Since December 1968, all launch operations have been conducted from Launch Complex 39 (LC-39) Pads A and B. Both pads are close to the ocean and three miles (five km) east of the Vehicle Assembly Building. From 1969-1972, LC-39 was the departure point for all six Apollo manned moon-landing missions using the Saturn V rocket. LC-39 was used from 1981-2011 for all Space Shuttle launches. The Shuttle Landing Facility, located just to the north, was used for most Shuttle landings. At 15,000 feet (4,572 meters or 2.8 miles) it is among the longest runways in the world. The KSC Industrial Area, where many of the Center's support facilities are located, is five miles (eight kilometers) south of LC-39. It includes the Headquarters Building, the Operations and Checkout Building, Space Station Processing Facility and the Central Instrumentation Facility.
KSC is a major central Florida tourist destination and approximately a one-hour drive from the Orlando area. The Visitor Complex offers public tours of the Center and CCAFS. Because much of the installation is a restricted area and only nine percent of the land is developed, the site also serves as an important wildlife sanctuary. Mosquito Lagoon, Indian River, Merritt Island National Wildlife Refuge, and CNS are other natural area features.
Proposed Action and No Action Alternatives
Under the Proposed Action in the years ahead, KSC will implement the aforementioned CMP update and transition from a Government, program-focused, single-user launch and landing complex to a more central capability, cost effective, and multiuser spaceport. KSC's new mission will be to furnish both Government and commercial space providers with the necessary facilities, experienced workforce, and knowledge to support existing mission sets and new space programs.
The KSC master planning process is identified in NASA's institutional requirements to report to Congress, pursuant to the NASA Authorization Act of 2010, Section 1102. The resulting CMP update will result in changes to the infrastructure, land use, space transportation providers and users' customer base, and business model over a 20-year planning horizon from 2012-2032. The CMP update will include a number of component plans, including future land use, facility development, area development, transportation, utilities systems, and safety and security control. Implementing the future land use plan will promote the right-sizing of NASA KSC operations and attract non-NASA investment by providing more operational autonomy. Consolidating NASA operations into a smaller geographic footprint is a major component of the future land use plan. Applying the Central Campus concept, for example, allows NASA to recapitalize functions and capabilities into higher-efficiency facilities and combine nonhazardous and spread out functions into a more efficient, smaller, secured geographic footprint. Likewise, directing future NASA and non-NASA development into functional areas with defined, allowable operations will streamline safety and security considerations while promoting maximum utilization of KSC's horizontal infrastructure capacities. In addition, the future land use plan supports expansion of the quint-modal capabilities to provide multiuser spaceport users increased support.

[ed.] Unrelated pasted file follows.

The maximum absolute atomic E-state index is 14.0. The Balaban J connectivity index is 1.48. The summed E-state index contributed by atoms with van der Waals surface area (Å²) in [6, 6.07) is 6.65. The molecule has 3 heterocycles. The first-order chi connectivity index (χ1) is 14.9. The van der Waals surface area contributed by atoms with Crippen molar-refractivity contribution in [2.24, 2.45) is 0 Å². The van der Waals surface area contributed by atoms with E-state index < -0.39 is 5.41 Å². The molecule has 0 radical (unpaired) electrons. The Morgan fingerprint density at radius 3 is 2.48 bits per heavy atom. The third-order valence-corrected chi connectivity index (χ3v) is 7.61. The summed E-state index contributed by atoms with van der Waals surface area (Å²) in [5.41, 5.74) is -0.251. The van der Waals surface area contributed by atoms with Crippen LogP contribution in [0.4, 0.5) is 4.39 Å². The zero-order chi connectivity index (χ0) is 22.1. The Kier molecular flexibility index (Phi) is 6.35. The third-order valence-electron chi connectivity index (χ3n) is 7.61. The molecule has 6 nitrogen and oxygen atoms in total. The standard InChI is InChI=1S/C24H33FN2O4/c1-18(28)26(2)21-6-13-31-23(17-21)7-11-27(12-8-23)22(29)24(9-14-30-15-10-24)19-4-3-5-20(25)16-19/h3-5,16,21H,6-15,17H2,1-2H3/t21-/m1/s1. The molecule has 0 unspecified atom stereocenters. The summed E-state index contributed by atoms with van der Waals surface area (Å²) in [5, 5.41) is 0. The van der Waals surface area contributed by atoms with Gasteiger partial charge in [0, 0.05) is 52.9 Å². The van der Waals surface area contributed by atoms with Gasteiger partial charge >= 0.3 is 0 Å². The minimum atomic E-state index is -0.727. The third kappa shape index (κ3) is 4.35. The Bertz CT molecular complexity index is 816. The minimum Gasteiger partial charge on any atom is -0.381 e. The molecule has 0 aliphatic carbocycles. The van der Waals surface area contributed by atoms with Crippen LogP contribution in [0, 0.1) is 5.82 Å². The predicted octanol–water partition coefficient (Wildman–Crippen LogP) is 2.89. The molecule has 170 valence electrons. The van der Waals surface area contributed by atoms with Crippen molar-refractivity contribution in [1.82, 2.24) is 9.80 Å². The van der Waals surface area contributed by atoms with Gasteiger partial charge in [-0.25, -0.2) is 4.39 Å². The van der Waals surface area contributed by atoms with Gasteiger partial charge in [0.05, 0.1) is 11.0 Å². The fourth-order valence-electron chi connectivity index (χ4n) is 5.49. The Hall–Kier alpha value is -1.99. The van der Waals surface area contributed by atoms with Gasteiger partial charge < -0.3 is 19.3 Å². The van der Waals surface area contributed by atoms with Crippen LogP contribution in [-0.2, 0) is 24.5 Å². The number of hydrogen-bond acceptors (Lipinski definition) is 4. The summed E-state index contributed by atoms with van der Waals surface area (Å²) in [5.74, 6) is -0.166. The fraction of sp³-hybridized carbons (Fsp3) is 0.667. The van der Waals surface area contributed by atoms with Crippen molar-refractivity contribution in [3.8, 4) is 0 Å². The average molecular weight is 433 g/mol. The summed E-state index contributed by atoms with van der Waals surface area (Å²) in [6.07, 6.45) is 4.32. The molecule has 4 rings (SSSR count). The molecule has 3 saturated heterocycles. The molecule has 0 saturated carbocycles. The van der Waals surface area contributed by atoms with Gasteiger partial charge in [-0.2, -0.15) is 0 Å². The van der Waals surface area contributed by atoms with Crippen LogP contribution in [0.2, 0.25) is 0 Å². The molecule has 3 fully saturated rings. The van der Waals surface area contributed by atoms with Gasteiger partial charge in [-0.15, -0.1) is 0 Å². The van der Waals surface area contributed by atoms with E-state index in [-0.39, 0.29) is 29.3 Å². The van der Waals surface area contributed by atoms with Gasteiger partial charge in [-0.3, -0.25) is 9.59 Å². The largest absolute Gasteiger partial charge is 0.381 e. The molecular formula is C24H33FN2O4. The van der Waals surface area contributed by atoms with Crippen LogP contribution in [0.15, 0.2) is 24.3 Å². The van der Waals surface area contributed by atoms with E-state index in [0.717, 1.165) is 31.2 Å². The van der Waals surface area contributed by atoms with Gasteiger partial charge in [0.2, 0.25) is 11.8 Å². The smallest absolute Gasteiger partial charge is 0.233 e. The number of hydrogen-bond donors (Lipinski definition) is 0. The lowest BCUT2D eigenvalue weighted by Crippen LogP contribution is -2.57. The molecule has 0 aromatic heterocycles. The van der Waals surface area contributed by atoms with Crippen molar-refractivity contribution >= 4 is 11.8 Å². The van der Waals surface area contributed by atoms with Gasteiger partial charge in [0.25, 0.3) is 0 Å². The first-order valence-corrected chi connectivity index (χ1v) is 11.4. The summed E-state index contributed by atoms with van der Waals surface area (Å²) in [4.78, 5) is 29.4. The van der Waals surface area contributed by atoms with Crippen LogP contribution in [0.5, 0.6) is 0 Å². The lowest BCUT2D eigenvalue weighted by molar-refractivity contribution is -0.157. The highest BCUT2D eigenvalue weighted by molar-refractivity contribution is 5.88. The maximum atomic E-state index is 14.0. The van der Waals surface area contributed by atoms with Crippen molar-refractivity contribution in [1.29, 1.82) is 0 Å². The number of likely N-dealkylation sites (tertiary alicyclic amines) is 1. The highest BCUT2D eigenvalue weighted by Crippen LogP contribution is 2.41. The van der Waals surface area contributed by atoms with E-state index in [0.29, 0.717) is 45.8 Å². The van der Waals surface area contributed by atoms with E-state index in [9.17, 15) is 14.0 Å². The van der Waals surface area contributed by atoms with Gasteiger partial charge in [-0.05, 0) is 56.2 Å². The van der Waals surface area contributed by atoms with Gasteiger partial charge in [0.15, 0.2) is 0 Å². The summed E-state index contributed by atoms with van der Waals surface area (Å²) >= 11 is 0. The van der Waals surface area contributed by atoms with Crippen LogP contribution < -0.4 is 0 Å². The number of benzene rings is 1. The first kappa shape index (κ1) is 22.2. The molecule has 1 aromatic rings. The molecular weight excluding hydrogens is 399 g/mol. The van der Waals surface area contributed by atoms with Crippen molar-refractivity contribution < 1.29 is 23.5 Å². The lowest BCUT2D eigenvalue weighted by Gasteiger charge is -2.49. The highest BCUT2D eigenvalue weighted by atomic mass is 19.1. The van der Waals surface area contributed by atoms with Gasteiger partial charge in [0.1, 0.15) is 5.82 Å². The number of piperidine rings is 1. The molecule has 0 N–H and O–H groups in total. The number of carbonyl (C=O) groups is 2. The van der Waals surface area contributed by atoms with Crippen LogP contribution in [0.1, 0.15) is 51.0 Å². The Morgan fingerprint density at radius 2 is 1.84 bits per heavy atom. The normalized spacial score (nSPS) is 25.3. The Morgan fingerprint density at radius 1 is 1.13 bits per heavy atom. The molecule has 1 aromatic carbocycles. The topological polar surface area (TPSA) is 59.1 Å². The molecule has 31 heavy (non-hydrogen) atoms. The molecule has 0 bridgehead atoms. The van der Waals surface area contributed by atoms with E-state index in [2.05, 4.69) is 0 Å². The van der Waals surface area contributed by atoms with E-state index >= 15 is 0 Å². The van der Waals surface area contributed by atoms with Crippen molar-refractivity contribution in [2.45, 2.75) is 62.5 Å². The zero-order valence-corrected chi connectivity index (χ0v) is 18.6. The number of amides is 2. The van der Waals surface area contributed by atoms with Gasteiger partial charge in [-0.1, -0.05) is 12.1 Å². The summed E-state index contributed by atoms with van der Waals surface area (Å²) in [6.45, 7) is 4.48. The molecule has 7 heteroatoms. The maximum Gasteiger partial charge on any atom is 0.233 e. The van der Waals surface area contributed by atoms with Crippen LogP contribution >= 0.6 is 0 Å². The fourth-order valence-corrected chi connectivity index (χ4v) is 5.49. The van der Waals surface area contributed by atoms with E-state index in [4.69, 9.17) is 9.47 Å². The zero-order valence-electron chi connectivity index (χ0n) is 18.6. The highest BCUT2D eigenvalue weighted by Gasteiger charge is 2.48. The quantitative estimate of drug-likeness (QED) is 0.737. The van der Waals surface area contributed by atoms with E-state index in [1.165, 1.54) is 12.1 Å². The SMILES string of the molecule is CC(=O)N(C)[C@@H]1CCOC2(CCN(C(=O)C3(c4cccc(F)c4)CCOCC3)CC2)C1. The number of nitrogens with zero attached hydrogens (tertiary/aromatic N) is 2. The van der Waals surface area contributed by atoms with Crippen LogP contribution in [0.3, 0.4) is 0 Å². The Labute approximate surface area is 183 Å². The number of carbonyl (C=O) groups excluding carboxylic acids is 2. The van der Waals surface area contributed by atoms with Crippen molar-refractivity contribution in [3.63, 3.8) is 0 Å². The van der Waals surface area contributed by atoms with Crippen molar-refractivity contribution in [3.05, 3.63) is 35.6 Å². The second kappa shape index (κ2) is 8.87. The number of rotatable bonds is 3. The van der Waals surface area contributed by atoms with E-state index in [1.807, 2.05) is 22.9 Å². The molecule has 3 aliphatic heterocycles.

The future land use plan identifies 18 land use categories, their existing acreages, and their proposed future acreages. Changes in the size and location between existing and proposed land uses will constitute the basis for differential potential environmental impacts between the Proposed Action and the No Action alternatives.
Under the No Action Alternative, KSC would not transition towards a multiuser spaceport with fully integrated NASA programs and non-NASA users. Each NASA program would continue to operate to a significant degree as an independent entity, funded separately and managing activities and buildings in support of its own program. A limited non-NASA presence would continue at KSC.
NASA and its Cooperating Agencies plan to hold two public scoping meetings to provide KSC PEIS information and solicit public comments regarding environmental concerns and alternatives for PEIS consideration. The public scoping meetings are scheduled as follows:
1. Eastern Florida State College Titusville Campus, John Henry Jones Gymnatorium, June 4, 2014, 5-8 p.m.
2. New Smyrna Beach High School Gymnasium, 1015 Tenth Street, New Smyrna Beach, June 5, 2014, 5-8 p.m.
The meeting format will include an open-house workshop from 5:00 to 6:00 p.m. KSC staff will provide an overview of the environmental process from 6:00 to 6:15 p.m., followed by a public comment period from 6:15 to 8:00 p.m. The open-house workshop will consist of poster stations describing the proposed project and the NEPA process. NASA KSC and Cooperating Agencies staff will be present during the open-house workshop portion to answer Start Printed Page 28969general questions about the proposed project and the NEPA process.
As the PEIS is prepared, the public will be provided several opportunities for involvement, the first of which is during scoping. If an interested party does not have input at this time, other avenues, including reviews of the Draft and Final PEIS, will be offered in the future. The availability of these documents will be published in the Federal Register and through local news media to ensure all members of the public have the opportunity to actively participate in the NEPA process.
Written public input on alternatives and environmental issues and concerns associated with this proposed action are hereby requested.
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Calvin F. Williams,
Assistant Administrator, Office of Strategic Infrastructure.
[FR Doc. 2014-11565 Filed 5-19-14; 8:45 am]